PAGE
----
Danse de Salomé (Op. 61) is one of Achron’s most original—and least known—compositions. As a wordless choral work that, by the composer’s design, uses the chorus to imitate specific orchestral instruments through various choral effects, timbres and timbral affectations, and isolated as well as repeated syllables, the preface to the published edition states that it seems to be the first use of this technique. Considering the entire range of extant choral literature, it is probably safer to say that it is one of the first. The chorus, which is divided into five parts and accompanied only by percussion, is designated a “vocal orchestra” in the score.
Achron used as thematic material motifs from two melodic phrases of undetermined origin but probably of great age—which he heard sung in 1924 by the Samaritans when he witnessed their unique Passover sacrificial ceremony on Mount Gerezim in Palestine. The first of those themes is—as employed by Achron—a brief, catchy motive, in which the modality is altered after the first three pitches, repeated internally and sequentially at the interval of the fifth; the second is a slower-moving, more chantlike phrase.
The Samaritans: Origins, Beliefs, and Practices
The Samaritans are a cult or sect whose beliefs and practices, as well as early history, are related to Judaism inasmuch as they accept the “written Torah” (viz., the Pentateuch, or the Five Books of Moses) as their foundational text but, except for the Book of Joshua with many variations, without the other two parts of the Hebrew Bible—the n’vi’im (the Prophets) and the k’tuvim (Sacred Writings)—and without the accompanying body of subsequently accumulated “oral law,” i.e., the Talmud and the other supporting commentaries basic to rabbinic Judaism. Samaritan tradition teaches that their line extends back to the ancient Israelites, the split occurring during the time of Eli the Priest (the teacher of the prophet Samuel).There are references as early as the Book of Kings, however, that suggest their origin either as Assyrian immigrants who were imported to the former Northern Kingdom of Israel or as a mixture of those immigrants with native northern Israelites.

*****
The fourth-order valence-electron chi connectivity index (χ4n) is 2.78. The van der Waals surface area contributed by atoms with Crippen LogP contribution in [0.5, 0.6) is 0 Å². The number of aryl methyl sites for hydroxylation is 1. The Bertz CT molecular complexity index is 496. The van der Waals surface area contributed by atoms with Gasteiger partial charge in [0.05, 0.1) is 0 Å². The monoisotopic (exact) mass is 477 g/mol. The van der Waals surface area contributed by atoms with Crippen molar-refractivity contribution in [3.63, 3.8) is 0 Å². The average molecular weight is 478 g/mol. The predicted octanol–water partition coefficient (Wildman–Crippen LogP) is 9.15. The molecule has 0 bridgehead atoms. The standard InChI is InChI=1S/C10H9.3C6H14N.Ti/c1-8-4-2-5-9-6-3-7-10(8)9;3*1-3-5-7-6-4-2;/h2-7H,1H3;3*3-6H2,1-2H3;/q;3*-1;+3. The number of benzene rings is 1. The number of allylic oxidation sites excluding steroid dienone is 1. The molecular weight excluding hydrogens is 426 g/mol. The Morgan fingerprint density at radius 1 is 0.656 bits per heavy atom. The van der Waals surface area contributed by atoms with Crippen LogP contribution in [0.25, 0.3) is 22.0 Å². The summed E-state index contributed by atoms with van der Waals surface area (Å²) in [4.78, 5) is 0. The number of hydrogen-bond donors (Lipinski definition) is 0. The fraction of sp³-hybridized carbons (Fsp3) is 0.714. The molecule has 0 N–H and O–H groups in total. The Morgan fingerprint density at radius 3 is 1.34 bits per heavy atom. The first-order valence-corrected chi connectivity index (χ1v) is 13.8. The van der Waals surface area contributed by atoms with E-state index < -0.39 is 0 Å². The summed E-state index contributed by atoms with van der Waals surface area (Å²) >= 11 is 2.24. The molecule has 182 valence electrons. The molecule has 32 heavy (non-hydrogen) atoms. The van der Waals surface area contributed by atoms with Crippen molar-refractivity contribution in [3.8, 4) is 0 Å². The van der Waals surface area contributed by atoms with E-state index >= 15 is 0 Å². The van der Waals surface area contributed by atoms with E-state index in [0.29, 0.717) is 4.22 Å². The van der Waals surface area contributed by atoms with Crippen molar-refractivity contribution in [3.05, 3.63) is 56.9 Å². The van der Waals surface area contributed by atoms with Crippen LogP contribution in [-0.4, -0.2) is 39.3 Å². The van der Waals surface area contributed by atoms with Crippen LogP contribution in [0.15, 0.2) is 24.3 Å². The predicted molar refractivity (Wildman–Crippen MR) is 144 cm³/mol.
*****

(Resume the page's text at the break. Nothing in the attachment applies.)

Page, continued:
Although the Samaritans reject the authority of the Talmud and the other subsequent components of rabbinic Judaism, their tradition, unlike literalist sects such as the Karaites, is not without its own interpretive apparatus. They posses their own non-rabbinic tradition of interpretation, commentary, and writings based on the Torah.
From modern scholarly and scientific perspectives, the various theories about the origin of the Samaritans all suggest their connection ab initio to the same monotheistic “cult of the tetragram” in the land of Israel that also embraced the Israelites who eventually developed the religion that became Judaism. The Samaritans’ version of the Torah—the Samaritikon, which their tradition dates to the time of Moses—has slight and, by most accounts, insignificant variances from the Masoretic text of Judaism (as many as six thousand instances, by some calculations), which are ascribed either to scribal error or deliberate alteration. Samaritan tradition maintains that their Samaritikon (which was quoted by Jerome and Eusebius in the 4th century) was copied by Avishua ben Pinkhas (Abissa ben Phineas) shortly after entering the land of Canaan, and is therefore the original and authoritative text. Modern literary-biblical criticism and objective scientific analysis, however, do not support that contention—not least because the similarity between the two texts is accepted as suggesting that they have a common identical source. It is true that a debt to northern Israel is acknowledged for some traditions and sources that were incorporated into Judaism and into its primal text. Modern scholarship, however, has identified the southern region, Judea, as the geographical and cultural base of the development of the sacred texts that culminated in the Hebrew Bible.